LIVESTOCK and crop producers’ bores are running dry, creek beds are dust bowls full of noxious weeds and water tanks are depleted. Poor farmers are queuing for hours to get a little water from council’s water outlets.
There have been no drought relief funds allocated to local graziers, crop farmers and rural businesses per se, despite government rhetoric. Mayor Milligan said in the
Gatton Star (13/2) she is going to spend the Federal Government’s Drought Communities Program – Extension on the old shire hall, footpaths and a cemetery gazebo.
Apparently, council was allocated $1 million to be spent by June 30 to improve the plight of droughtstricken locals.
On speaking to various councillors, I get conflicting information and an “all too hard” attitude. Advice from the Federal Member for Wright’s office is LVRC inappropriately applied for this funding, not really giving a damn about local citizens in despair.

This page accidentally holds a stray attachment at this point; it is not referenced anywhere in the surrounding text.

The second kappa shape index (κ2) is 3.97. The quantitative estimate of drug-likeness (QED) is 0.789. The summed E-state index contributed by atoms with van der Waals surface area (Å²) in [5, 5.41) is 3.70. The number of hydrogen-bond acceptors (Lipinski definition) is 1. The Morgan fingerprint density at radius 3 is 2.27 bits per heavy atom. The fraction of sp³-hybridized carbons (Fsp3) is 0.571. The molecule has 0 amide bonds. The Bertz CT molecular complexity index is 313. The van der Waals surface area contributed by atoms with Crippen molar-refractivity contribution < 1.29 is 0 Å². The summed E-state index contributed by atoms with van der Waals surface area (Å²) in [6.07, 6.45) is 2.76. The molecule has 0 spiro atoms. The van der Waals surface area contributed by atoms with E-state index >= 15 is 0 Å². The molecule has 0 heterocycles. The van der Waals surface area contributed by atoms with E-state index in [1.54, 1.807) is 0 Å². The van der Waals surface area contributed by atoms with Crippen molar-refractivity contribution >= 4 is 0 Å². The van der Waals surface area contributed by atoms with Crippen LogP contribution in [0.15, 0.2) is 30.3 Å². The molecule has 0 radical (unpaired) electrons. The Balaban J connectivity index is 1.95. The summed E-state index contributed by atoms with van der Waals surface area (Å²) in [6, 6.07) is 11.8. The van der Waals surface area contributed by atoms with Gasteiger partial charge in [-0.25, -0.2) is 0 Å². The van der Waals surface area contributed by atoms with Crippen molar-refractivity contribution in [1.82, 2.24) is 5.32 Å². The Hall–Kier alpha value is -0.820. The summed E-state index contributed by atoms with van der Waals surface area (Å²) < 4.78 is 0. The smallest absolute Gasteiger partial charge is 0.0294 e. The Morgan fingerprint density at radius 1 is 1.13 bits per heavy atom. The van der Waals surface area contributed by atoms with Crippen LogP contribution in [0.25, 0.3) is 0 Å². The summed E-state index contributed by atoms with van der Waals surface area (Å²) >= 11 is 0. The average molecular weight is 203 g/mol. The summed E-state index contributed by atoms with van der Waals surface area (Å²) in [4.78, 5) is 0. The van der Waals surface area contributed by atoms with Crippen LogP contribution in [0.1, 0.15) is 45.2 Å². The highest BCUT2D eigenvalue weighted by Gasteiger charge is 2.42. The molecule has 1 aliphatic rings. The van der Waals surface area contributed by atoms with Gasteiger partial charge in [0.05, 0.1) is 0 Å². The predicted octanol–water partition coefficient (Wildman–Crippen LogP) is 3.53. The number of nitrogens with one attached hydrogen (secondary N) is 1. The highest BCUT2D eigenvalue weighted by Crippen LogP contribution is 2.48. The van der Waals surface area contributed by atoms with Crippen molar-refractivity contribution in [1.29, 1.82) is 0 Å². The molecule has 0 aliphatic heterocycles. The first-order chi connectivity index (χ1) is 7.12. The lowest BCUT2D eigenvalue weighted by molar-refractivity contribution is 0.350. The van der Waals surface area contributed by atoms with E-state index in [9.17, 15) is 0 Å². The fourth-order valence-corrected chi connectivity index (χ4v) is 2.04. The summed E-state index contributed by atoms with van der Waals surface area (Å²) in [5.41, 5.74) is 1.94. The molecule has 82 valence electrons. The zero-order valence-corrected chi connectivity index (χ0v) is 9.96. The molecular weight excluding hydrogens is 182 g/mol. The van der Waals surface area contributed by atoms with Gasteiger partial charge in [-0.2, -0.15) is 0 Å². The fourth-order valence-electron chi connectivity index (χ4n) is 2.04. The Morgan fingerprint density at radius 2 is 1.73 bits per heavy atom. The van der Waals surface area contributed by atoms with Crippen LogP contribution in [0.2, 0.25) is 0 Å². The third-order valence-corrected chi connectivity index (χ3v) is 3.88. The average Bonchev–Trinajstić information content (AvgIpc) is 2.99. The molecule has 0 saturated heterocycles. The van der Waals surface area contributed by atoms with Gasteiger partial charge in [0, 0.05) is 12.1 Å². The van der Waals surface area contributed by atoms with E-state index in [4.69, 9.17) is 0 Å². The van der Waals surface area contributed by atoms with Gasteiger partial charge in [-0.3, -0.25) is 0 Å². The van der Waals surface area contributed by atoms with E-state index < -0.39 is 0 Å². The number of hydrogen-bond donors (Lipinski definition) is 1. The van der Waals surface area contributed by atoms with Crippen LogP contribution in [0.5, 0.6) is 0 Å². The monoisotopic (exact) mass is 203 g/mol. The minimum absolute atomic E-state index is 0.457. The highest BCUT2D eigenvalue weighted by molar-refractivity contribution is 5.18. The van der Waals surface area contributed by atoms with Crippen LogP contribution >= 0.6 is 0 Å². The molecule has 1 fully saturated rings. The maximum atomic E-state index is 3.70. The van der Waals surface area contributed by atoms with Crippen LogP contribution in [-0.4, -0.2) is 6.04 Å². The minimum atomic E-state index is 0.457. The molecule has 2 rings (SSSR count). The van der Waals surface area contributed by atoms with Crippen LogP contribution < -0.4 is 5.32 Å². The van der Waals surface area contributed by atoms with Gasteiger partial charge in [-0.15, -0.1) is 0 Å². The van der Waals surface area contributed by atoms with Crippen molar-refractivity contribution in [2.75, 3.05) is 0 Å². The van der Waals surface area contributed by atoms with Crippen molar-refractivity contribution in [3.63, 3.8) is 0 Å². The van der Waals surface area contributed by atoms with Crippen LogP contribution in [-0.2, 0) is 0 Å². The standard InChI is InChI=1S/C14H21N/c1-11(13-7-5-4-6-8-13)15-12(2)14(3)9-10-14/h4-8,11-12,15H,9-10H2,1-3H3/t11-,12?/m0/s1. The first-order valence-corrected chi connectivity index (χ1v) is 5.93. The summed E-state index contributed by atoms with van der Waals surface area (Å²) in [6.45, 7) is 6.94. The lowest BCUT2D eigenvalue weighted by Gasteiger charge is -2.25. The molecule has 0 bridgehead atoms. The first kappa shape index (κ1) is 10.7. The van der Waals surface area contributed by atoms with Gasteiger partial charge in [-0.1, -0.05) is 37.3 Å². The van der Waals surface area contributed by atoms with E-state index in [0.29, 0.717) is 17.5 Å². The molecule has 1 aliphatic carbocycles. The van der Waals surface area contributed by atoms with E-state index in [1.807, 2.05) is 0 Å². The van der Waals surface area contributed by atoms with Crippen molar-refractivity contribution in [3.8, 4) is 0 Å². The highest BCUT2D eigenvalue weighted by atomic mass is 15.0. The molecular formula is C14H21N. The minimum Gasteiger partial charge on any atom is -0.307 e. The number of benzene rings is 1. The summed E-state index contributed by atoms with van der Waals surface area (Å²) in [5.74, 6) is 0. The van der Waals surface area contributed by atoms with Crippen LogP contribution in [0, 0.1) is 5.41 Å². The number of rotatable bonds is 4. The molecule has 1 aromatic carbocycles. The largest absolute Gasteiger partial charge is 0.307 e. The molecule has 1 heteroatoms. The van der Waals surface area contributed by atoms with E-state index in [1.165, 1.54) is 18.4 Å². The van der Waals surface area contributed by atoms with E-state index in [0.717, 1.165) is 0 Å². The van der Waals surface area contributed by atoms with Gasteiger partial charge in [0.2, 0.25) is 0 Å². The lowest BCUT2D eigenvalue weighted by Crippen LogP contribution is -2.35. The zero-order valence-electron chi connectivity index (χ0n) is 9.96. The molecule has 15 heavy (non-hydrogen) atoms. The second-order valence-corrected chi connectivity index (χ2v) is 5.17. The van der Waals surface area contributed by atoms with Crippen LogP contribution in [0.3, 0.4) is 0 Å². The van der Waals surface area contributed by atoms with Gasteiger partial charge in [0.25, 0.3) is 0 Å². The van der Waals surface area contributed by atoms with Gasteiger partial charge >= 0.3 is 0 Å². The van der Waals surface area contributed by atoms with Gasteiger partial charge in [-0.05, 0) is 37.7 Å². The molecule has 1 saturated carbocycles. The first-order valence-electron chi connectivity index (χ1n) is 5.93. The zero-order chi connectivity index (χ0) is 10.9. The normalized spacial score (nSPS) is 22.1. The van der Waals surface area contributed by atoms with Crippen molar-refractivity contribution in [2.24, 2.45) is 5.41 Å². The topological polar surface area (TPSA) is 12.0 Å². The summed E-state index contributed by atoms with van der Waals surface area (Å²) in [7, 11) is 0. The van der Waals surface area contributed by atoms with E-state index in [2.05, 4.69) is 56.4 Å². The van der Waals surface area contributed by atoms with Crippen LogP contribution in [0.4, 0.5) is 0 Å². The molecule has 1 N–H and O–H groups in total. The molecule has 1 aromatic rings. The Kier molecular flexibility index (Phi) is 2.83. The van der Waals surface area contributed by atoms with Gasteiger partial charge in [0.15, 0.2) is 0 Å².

In an edition of the Gatton
Star last year, when it was announced the Lockyer Valley had been drought declared, Mayor Milligan was quoted as saying she was surprised to hear that the Valley had been drought declared. Really?
Just recently, readers were told by Mayor Milligan that providing drought assistance is not their core council business. Then how come Mayor Milligan had a photo opportunity in the
Gatton Star, at the Gatton Railway Station, inciting Inland Rail to include a passenger service from Toowoomba to Brisbane?
While I think such a service has merit, is this meddling in state and federal politics the core business of council? Another red herring, Ms Milligan?
Advisers to David Littleproud, Minister for Agriculture, informed me the program can be changed, making it more relevant to community needs.
Mayor Milligan and cronies, rattle the sabre, show some strategic leadership, or soon there will be no primary industry in the Valley!
— G. Becker, Ropeley